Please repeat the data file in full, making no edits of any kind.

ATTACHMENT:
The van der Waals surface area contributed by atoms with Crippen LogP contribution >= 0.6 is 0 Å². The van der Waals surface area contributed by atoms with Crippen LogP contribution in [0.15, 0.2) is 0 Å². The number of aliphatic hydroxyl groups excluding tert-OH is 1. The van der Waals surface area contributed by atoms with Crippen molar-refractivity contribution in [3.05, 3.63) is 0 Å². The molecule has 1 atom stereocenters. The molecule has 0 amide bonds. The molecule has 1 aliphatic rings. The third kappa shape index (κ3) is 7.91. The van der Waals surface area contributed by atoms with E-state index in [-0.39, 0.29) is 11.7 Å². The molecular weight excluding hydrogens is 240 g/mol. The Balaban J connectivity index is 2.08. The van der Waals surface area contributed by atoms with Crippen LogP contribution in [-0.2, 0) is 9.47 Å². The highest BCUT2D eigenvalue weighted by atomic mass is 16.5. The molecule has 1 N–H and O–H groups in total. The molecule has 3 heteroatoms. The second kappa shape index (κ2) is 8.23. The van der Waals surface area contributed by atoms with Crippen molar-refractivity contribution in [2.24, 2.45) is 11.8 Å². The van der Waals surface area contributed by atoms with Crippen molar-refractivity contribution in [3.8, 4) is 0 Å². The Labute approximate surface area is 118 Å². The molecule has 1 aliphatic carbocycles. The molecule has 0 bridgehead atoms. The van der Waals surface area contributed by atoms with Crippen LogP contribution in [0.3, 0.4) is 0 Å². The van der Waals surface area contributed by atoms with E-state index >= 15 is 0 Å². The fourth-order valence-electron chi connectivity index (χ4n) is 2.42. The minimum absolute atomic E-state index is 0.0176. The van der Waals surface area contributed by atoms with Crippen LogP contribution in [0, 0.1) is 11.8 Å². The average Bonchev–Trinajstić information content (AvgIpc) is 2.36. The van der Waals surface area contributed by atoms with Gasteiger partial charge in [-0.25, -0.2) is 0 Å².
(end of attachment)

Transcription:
The van der Waals surface area contributed by atoms with Crippen LogP contribution >= 0.6 is 0 Å². The van der Waals surface area contributed by atoms with Crippen LogP contribution in [0.15, 0.2) is 0 Å². The number of aliphatic hydroxyl groups excluding tert-OH is 1. The van der Waals surface area contributed by atoms with Crippen molar-refractivity contribution in [3.05, 3.63) is 0 Å². The molecule has 1 atom stereocenters. The molecule has 0 amide bonds. The molecule has 1 aliphatic rings. The third kappa shape index (κ3) is 7.91. The van der Waals surface area contributed by atoms with E-state index in [-0.39, 0.29) is 11.7 Å². The molecular weight excluding hydrogens is 240 g/mol. The Balaban J connectivity index is 2.08. The van der Waals surface area contributed by atoms with Crippen LogP contribution in [-0.2, 0) is 9.47 Å². The highest BCUT2D eigenvalue weighted by atomic mass is 16.5. The molecule has 1 N–H and O–H groups in total. The molecule has 3 heteroatoms. The second kappa shape index (κ2) is 8.23. The van der Waals surface area contributed by atoms with Crippen molar-refractivity contribution in [2.24, 2.45) is 11.8 Å². The van der Waals surface area contributed by atoms with Crippen molar-refractivity contribution in [3.8, 4) is 0 Å². The Labute approximate surface area is 118 Å². The molecule has 1 aliphatic carbocycles. The molecule has 0 bridgehead atoms. The van der Waals surface area contributed by atoms with Crippen LogP contribution in [0.3, 0.4) is 0 Å². The van der Waals surface area contributed by atoms with E-state index >= 15 is 0 Å². The fourth-order valence-electron chi connectivity index (χ4n) is 2.42. The minimum absolute atomic E-state index is 0.0176. The van der Waals surface area contributed by atoms with Crippen LogP contribution in [0, 0.1) is 11.8 Å². The average Bonchev–Trinajstić information content (AvgIpc) is 2.36. The van der Waals surface area contributed by atoms with Gasteiger partial charge in [-0.25, -0.2) is 0 Å².